Compare the performance, reliability, maintenance, convenience and efficiency when choosing between sterndrive IO and inboard engines for power boats.
Many express cruiser style power boats offer both sterndrive inboard outboard (IO) and inboard (direct drive or V-drive) engine propulsion system options. Choosing between these engine drive types should be given careful thought for a new or used boat.
Both sterndrive and inboard boat engine types have advantages and disadvantages when it comes to evaluating the overall engine performance, maintenance, reliability, convenience and efficiency in power boat.
Evaluating Sterndrive Inboard Outboards
A stern drive IO, also known as an inboard outboard, has an outboard lower unit connected through the transom of a boat to an inboard gas/petrol or diesel engine.
Widely available on boats under 30 feet (or 9 meters), sterndrive inboard outboards have a lot of advantages when compared to inboard boat motors.
- Performance: An inboard outboard motor is known for more speed and boat trim ability while cruising. The outdrive positioning in the far back of the boat (as opposed to further forward like inboards) helps improve the performance.
- Maintenance: One of the biggest disadvantages of an IO drive is the higher maintenance requirements. While not as big of an issue in freshwater, a sterndrive IO exposed to salt or brackish water is prone to corrosion. To minimize the damage, zinc anodes should be replaced often and antifouling outdrive boat paint should be used annually.
- Reliability: Due to the potential corrosion issues, a sterndrive IO may have a shorter lifespan than an inboard boat motor. A sterndrive replacement is a likely repair with an older boat.
- Convenience: The tilt mechanisms on an IO outdrive enables a boat to go into shallower water than an inboard engine boat. Maneuverability is also easier for a boat with inboard outboard drives.
- Efficiency: Known to be an efficient propulsion design, inboard outboard motors are faster and have better fuel economy than inboard engines.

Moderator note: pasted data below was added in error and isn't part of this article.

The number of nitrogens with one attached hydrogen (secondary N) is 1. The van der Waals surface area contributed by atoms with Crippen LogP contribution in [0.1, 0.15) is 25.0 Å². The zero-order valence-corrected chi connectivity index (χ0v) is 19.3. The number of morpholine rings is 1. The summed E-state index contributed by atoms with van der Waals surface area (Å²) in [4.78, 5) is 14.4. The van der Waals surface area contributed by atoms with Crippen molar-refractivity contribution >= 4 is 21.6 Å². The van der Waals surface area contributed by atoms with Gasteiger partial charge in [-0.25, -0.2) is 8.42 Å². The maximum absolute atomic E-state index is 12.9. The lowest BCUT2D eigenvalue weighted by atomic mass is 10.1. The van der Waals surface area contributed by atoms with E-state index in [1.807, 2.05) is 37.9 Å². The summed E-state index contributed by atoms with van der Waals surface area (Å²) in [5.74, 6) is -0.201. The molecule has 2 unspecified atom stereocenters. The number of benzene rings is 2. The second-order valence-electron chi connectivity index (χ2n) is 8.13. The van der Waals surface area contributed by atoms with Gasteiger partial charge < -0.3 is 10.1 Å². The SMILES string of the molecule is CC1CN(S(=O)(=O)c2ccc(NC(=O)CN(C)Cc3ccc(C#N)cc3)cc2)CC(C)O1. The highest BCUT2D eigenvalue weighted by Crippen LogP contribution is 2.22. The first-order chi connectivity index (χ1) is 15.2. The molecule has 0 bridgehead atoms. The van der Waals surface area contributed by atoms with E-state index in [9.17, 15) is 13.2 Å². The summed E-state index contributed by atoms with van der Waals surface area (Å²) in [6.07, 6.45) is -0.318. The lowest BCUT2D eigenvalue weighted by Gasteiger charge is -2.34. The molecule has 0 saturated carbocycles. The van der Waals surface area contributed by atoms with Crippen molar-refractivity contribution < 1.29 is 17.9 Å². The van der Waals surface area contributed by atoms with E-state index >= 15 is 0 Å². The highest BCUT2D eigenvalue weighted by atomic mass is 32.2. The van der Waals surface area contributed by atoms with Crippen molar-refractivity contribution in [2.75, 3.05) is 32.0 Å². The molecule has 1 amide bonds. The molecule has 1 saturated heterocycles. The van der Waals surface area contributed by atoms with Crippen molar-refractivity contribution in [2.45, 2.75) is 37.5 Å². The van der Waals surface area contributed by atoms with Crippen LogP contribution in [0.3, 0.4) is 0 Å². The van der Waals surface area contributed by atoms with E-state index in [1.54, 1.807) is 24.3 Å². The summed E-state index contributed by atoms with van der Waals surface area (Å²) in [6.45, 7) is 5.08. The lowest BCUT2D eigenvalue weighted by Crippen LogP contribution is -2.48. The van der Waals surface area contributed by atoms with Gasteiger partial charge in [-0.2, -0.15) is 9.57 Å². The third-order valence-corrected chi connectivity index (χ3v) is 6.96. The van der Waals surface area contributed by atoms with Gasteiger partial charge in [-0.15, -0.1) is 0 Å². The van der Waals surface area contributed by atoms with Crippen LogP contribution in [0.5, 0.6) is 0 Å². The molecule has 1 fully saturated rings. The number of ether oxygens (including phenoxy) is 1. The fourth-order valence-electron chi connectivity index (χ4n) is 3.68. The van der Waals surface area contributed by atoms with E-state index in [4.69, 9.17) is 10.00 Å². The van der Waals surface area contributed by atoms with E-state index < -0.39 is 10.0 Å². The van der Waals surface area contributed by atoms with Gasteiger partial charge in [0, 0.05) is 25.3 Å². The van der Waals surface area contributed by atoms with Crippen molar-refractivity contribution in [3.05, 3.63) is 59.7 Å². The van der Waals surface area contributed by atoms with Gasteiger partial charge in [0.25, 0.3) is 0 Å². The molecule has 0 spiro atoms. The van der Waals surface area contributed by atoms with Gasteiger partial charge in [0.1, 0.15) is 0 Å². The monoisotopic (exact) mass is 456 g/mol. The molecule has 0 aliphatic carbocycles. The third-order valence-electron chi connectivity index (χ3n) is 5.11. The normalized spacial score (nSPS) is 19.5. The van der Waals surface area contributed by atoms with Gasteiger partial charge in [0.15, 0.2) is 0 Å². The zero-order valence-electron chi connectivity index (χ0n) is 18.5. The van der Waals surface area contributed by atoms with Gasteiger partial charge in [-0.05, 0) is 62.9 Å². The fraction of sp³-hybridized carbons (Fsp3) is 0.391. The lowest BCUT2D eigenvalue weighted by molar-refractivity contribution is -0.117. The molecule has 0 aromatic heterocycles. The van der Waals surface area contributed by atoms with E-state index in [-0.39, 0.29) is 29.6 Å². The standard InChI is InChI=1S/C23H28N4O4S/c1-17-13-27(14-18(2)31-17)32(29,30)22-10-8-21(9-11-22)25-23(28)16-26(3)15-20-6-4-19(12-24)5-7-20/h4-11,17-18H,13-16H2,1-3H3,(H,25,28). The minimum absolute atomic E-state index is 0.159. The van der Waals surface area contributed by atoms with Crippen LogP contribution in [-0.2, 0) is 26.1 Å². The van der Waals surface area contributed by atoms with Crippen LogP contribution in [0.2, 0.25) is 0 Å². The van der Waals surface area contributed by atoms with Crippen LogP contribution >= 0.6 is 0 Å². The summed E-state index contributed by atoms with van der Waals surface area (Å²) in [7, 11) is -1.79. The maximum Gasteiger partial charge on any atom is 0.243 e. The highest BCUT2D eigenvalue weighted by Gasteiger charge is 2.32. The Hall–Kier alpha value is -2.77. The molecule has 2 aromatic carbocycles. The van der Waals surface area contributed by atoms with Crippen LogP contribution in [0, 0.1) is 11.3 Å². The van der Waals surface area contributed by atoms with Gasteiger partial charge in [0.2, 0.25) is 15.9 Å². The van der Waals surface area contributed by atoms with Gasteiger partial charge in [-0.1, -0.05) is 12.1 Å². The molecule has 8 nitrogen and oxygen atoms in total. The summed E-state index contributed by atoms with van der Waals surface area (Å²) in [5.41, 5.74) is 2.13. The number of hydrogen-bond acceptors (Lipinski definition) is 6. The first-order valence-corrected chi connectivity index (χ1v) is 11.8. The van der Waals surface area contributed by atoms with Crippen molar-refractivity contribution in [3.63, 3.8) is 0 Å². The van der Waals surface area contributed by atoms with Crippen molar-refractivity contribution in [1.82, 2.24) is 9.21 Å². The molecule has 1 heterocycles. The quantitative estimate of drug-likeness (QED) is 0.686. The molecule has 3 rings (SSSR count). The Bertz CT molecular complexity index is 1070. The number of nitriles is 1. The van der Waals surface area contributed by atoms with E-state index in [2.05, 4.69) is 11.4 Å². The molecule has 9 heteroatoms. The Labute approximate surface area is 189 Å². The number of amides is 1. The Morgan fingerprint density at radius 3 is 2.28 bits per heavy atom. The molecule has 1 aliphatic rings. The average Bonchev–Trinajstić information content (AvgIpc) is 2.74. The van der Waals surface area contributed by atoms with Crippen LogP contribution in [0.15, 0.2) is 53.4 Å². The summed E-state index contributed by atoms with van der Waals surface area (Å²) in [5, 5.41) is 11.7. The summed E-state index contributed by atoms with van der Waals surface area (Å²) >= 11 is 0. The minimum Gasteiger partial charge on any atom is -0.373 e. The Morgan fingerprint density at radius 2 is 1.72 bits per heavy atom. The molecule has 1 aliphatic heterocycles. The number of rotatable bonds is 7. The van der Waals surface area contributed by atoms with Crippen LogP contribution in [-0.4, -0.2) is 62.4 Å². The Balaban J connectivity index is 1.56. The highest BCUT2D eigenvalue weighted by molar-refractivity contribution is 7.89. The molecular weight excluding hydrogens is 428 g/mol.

The two leading manufacturers of sterndrives are Volvo and MerCruiser. Both offer options for counter-rotating propellers that improve propulsion efficiency, speed, acceleration and handling even more. MerCruiser’s Bravo 3 outdrives and Volvo’s DPR DuoProp sterndrives are popular choices. Boat resale values are generally well-maintained for boats with upgraded outdrive models.
Comparing Inboard Boat Engines to Inboard Outboards
Inboards use direct drive or V-drive transmissions to power engines and are prevalent in larger power boats over 30 feet (or 9 meters). With only the drive shaft and propellers submerged, the entire inboard boat motor sits deep inside the hull of a boat.
- Performance: The weight of inboards centered deep in the hull of a boat improves stability because they lower the boat’s center of gravity. Inboard boat motors give a larger boat a smooth and stable ride.
- Maintenance: Inboard engines require much less maintenance than outdrives, especially in salty or brackish water. Boat zinc anodes are still required on drive shafts to reduce corrosion on shafts and propellers. Engine access on smaller boats with inboards can also be a tight fit.
- Reliability: Because inboard motors are more resistant to corrosion they tend to last longer than sterndrive inboard outboards.
- Convenience: Propellers are tucked away under the boat further than a sterndrive, but without a tilt-up mechanism an inboard engine boat has a larger draft. This is one of the biggest disadvantages of an inboard boat motor as compared to an IO motor.
- Efficiency: Due to the angle of the propeller shafts, inboard engines have lower fuel efficiency and less overall performance with the same size motor as inboard outboards.
Selecting a Drive Type for Boat Engine Propulsion
A boat’s size and the type of water a boat will be used in (freshwater vs. saltwater) are two of the biggest determining factors when selecting drive type. When comparing sterndrive IO motors vs. V-drive inboard motors, evaluate the pros and cons for both performance and maintenance requirements. Each engine propulsion system option for a power boat has trade-offs.
The final choice on engine drive type should be based on an individual boater’s preferences and how the boat will be used.
Source: Sorensen’s Guide to Powerboats, Eric W. Sorensen
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